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Students in Ivory Coast Turn Against Each Other - 2004-07-08

Students in Ivory Coast are divided between pro- and anti-government factions, much like the rest of the country, which has split since a civil war broke out in late 2002. This division among students has also led to violence and an increasingly hostile environment on campuses in the government-run south. The largest pro-government group (FESCI) is turning into a gang, spreading violence on and off campus.

A few weeks ago, student activists stormed the Golf Hotel in Abidjan, where rebel leaders had been residing, demanding they leave the south and disarm their fighters in the north.

Speaking from an Abidjan campus, called the Red City, and surrounded by bodyguards wearing black jackets, student leader Serges Kouyo says the pro-government student association known as FESCI has a double role.

He said that they need to defend students, but help reunify Ivory Coast as well, so that northern students can go back to school.

The government has given aid money to displaced northern students, but more than half of the money ended up in FESCI's coffers. The group also extorts money from merchants in and around the city's 10 university campuses, where police are not allowed.

The FESCI also rents out half the government-subsidized rooms to non-students, while demanding extra payment from students who want to stay. If they refuse, their rooms are broken into and ransacked.

Mr. Kouyo admited to these practices, but says the FESCI needs the money. He says the group's main activities include making sure exams are taking place, despite the war, curbing corruption among university officials, enrolling thousands of youths who have been refused entry and helping subsidize the poorest among them.

Many students, however, describe the FESCI as a monster getting out of control. A student in English at the Cocody Abidjan university, who gave only his first name, Richard, says he decided to leave the student association and his room on campus last year.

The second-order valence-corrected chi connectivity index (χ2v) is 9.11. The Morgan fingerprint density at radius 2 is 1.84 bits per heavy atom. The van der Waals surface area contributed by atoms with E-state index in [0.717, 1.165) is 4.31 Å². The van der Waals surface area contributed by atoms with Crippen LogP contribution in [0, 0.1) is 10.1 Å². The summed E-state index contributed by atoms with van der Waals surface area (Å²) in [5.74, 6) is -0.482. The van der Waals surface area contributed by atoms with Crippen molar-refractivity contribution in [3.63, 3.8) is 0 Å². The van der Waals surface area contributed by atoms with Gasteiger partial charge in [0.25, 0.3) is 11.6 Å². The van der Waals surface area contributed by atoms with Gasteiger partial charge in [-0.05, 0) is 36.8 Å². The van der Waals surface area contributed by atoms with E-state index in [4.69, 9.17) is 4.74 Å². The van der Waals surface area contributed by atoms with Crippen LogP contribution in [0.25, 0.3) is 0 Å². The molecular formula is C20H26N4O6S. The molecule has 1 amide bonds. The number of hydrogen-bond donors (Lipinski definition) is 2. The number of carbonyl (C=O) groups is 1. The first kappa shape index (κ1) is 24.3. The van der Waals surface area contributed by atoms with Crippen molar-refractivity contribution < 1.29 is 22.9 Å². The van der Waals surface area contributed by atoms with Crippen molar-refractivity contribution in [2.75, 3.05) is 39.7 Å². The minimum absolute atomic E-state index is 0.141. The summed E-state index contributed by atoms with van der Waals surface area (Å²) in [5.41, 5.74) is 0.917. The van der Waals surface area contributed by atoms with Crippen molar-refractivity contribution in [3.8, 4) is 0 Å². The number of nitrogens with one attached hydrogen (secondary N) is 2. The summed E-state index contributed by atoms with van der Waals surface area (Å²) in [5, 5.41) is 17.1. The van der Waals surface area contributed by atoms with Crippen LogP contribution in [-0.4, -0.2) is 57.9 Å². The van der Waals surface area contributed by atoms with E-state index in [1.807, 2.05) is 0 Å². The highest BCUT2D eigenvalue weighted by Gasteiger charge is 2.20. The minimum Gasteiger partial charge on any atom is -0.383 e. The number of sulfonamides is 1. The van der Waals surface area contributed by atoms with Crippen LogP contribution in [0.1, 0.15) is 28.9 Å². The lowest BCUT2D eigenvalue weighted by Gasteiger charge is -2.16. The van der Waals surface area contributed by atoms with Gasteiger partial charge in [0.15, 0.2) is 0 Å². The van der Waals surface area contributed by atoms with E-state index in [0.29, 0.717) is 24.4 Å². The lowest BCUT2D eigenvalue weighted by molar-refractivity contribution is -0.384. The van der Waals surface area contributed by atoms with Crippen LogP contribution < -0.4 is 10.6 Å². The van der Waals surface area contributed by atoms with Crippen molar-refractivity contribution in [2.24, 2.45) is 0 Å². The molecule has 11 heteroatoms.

"Every person that practices an activity in these campuses is always beaten by these members of the FESCI," he said. "It's very, very difficult. They take their money by violence, and sometimes, they rape the student girls who live there. It's very, very difficult to live there."

Richard says the FESCI gets away with everything because of its close ties to President Laurent Gbagbo.

"They do what they want because they know that they have the protection of the members of government," he added. "FESCI is one group the members of government use to lead a majority of students to collaborate, to vote for, let's say the president, and when they do something bad, there is no sanction."

At recent protests against French nationals, militants from the FESCI smashed dozens of cars. Insurers have refused to pay for the damage on the grounds it occurred in a war zone.

A recent U.N. report name the FESCI as one of several pro-government militia groups that took part in the brutal repression of an opposition demonstration last March. More than 100 people were killed in the violence that the United Nations blames on Ivory Coast's highest authorities.

Some students have tried to set up their own associations, acting at their own peril. One of the organizers, Habib Dodo, who was also the head of the youth wing of a communist party, was found dead last month at a side of a road, his body stuffed into a cocoa bag.

Now, former FESCI member Innocent Gnelbin, who is accused of having close ties with rebel leader Guillaume Soro, himself a former FESCI leader, is also trying to set up a rival student group.

Mr. Gnelbin said that if he is accused of being a rebel, he will accept this, because he says he is a rebel against the FESCI. He added the FESCI is turning the university campus into what he calls a hellish nightmare.

He also accused the FESCI of killing Mr. Dodo, as well as several other student activists in recent weeks.

As with many other political crimes in Ivory Coast, the investigation into Mr. Dodo's death is on a very slow track.

Violence on Ivorian campuses actually erupted before the civil war, when Charles Ble Goude, now the leader of the pro-government Young Patriots, cracked down on an opposition faction within FESCI. About a dozen students were killed during the violence, either cut up with machetes or thrown out of the windows of high campus buildings.

A FESCI spokesman, Hamadou Kamarate, says he hopes that once a political solution is found to stop the war, student activists will stop fighting each other.

"After the war, our hope is that all the Ivorian youths come together and look straight about their future, which is today in danger with the occurrence of this war," he said. "We think that after the war, we'll have a more responsible youth ready to fight for the country."

With the Ivory Coast's unity government in disarray and the 18-month-old peace agreement still awaiting implementation, the end to student violence may be slow in coming.